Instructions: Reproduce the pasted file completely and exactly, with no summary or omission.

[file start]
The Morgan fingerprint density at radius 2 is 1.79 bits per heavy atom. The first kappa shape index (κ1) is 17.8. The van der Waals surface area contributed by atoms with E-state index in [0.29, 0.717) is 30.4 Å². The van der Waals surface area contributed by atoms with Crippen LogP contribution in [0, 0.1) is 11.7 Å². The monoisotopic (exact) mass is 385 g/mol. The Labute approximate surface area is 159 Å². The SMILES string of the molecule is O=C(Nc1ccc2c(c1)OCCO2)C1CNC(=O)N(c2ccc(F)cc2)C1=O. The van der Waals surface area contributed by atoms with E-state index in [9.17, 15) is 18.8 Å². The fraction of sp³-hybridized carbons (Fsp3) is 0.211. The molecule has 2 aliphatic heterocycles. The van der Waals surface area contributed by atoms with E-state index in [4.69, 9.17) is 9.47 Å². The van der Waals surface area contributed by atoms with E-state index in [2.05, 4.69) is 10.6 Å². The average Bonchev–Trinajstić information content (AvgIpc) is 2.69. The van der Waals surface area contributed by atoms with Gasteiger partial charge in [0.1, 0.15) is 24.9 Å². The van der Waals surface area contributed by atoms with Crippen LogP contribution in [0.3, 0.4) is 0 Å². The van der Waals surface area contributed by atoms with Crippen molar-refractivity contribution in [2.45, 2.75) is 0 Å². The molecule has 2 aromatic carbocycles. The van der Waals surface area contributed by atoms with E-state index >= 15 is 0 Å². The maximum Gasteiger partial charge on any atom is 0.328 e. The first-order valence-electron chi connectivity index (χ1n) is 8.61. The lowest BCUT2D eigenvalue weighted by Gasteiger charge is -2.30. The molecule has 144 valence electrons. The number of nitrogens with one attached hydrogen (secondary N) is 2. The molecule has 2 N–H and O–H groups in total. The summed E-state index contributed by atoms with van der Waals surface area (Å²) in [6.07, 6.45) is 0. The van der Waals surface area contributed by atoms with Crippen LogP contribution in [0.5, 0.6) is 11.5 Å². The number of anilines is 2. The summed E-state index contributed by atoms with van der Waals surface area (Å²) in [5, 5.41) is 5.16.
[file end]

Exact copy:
The Morgan fingerprint density at radius 2 is 1.79 bits per heavy atom. The first kappa shape index (κ1) is 17.8. The van der Waals surface area contributed by atoms with E-state index in [0.29, 0.717) is 30.4 Å². The van der Waals surface area contributed by atoms with Crippen LogP contribution in [0, 0.1) is 11.7 Å². The monoisotopic (exact) mass is 385 g/mol. The Labute approximate surface area is 159 Å². The SMILES string of the molecule is O=C(Nc1ccc2c(c1)OCCO2)C1CNC(=O)N(c2ccc(F)cc2)C1=O. The van der Waals surface area contributed by atoms with E-state index in [9.17, 15) is 18.8 Å². The fraction of sp³-hybridized carbons (Fsp3) is 0.211. The molecule has 2 aliphatic heterocycles. The van der Waals surface area contributed by atoms with E-state index in [4.69, 9.17) is 9.47 Å². The van der Waals surface area contributed by atoms with E-state index in [2.05, 4.69) is 10.6 Å². The average Bonchev–Trinajstić information content (AvgIpc) is 2.69. The van der Waals surface area contributed by atoms with Gasteiger partial charge in [0.1, 0.15) is 24.9 Å². The van der Waals surface area contributed by atoms with Crippen LogP contribution in [0.3, 0.4) is 0 Å². The van der Waals surface area contributed by atoms with Crippen molar-refractivity contribution in [2.45, 2.75) is 0 Å². The molecule has 2 aromatic carbocycles. The van der Waals surface area contributed by atoms with E-state index >= 15 is 0 Å². The maximum Gasteiger partial charge on any atom is 0.328 e. The first-order valence-electron chi connectivity index (χ1n) is 8.61. The lowest BCUT2D eigenvalue weighted by Gasteiger charge is -2.30. The molecule has 144 valence electrons. The number of nitrogens with one attached hydrogen (secondary N) is 2. The molecule has 2 N–H and O–H groups in total. The summed E-state index contributed by atoms with van der Waals surface area (Å²) in [6.07, 6.45) is 0. The van der Waals surface area contributed by atoms with Crippen LogP contribution in [0.5, 0.6) is 11.5 Å². The number of anilines is 2. The summed E-state index contributed by atoms with van der Waals surface area (Å²) in [5, 5.41) is 5.16.